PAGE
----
For this Christmas, I suggest you buy your Imaginative Conservative a sapling tree. That tree could be a blue spruce that might grow up to be, even more literally, a “Christmas tree” someday, but it can also be a shade tree or a tree that will produce nuts for wildlife or fruit for the family or blooms to add beauty to their lives.
I am tempted to write a political guide to tree types—a nut tree to remind her of how nuts our politics were the year it was planted, the fruit tree to remind him we are all to produce fruit for others, the shade tree to remind us of the need for leisure and rest—but I am going to resist that idea.
Instead, let me suggest you buy your Imaginative Conservative a tree as a reminder of core conservative principles that should unite us all and because the very act of planting a tree is conservatism at its most natural.
Conservatism has largely lost a priority that should be near the center of our concerns—the health and stability of our natural environment. Imaginative Conservatives like Tolkien and Lewis and Russell Kirk once cared deeply about the health of the natural world that we live in. Kirk himself planted trees to repair some of the damage done by his ancestors as they made his Mecosta County into “stump country.”
What can be more authentically conservative than to conserve? Somewhere along our cultural journey from the 1970s to today, the Left came alongside our train and snatched environmental conservation from us. Their embrace of a radical environmentalism that sometimes resembles a religion and their alignment of environmental goals with their social, political, and economic agendas, has driven too many conservatives away from actual conservation. To the degree that has happened, we have lost a vital element of authentic conservatism.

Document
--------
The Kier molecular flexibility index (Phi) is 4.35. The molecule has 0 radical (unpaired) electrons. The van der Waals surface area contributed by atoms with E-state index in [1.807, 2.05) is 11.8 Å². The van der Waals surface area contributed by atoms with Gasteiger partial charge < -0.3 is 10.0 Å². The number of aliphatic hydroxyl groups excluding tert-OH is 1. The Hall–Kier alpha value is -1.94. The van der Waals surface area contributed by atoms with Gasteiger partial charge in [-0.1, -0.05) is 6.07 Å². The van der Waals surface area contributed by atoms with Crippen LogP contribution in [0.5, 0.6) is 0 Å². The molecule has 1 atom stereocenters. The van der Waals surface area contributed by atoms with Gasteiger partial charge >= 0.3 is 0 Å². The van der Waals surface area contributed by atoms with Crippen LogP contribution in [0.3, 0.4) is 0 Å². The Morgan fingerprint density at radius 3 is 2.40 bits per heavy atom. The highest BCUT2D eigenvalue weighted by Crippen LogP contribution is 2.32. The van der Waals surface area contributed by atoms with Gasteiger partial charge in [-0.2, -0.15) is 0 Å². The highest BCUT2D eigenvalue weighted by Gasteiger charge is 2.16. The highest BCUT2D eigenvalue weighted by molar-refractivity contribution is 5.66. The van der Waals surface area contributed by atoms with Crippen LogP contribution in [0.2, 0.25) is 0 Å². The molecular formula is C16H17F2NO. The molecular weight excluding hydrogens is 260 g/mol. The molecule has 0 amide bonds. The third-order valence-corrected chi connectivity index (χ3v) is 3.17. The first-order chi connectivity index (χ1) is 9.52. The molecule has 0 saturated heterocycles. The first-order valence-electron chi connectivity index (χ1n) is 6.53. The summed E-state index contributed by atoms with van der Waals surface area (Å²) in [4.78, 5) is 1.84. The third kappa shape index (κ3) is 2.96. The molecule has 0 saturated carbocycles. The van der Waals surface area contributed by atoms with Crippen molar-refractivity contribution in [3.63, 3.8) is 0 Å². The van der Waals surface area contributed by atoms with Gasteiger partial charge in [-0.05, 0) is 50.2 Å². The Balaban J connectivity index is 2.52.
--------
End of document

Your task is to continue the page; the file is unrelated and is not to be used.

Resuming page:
A tree given this Christmas can help remind your Imaginative Conservative of our joint responsibility to the long-term health of our natural environment. Planting the tree during this cold winter will remind her of the need to maintain hope, even when times seem bleak. Putting their hands into the soil, they might imagine the hand of an ancestor reaching back—an ancestor that had to till and manage the soil in order for him to be here today.
The planting of trees, like all authentically conservative enterprises, is a long-term game. It reminds us that we are to act today to conserve and propagate for the future. A fruit tree takes years to mature into a state that will allow it to produce fruit. A seedling will take a decade of growing to be a Christmas tree ready to be brought back into the house for the children that will, by then, be grown nearly beyond recognition.
The planting of trees takes patience, care, and the willingness to work for a future you might never see. In other words, the planting of trees requires love and what can be more conservative than that?
The Imaginative Conservative applies the principle of appreciation to the discussion of culture and politics—we approach dialogue with magnanimity rather than with mere civility. Will you help us remain a refreshing oasis in the increasingly contentious arena of modern discourse? Please consider donating now.
The featured image is “Winter Landscape” (c. 1811) by Caspar David Friedrich (1774-1840), courtesy of Wikimedia Commons.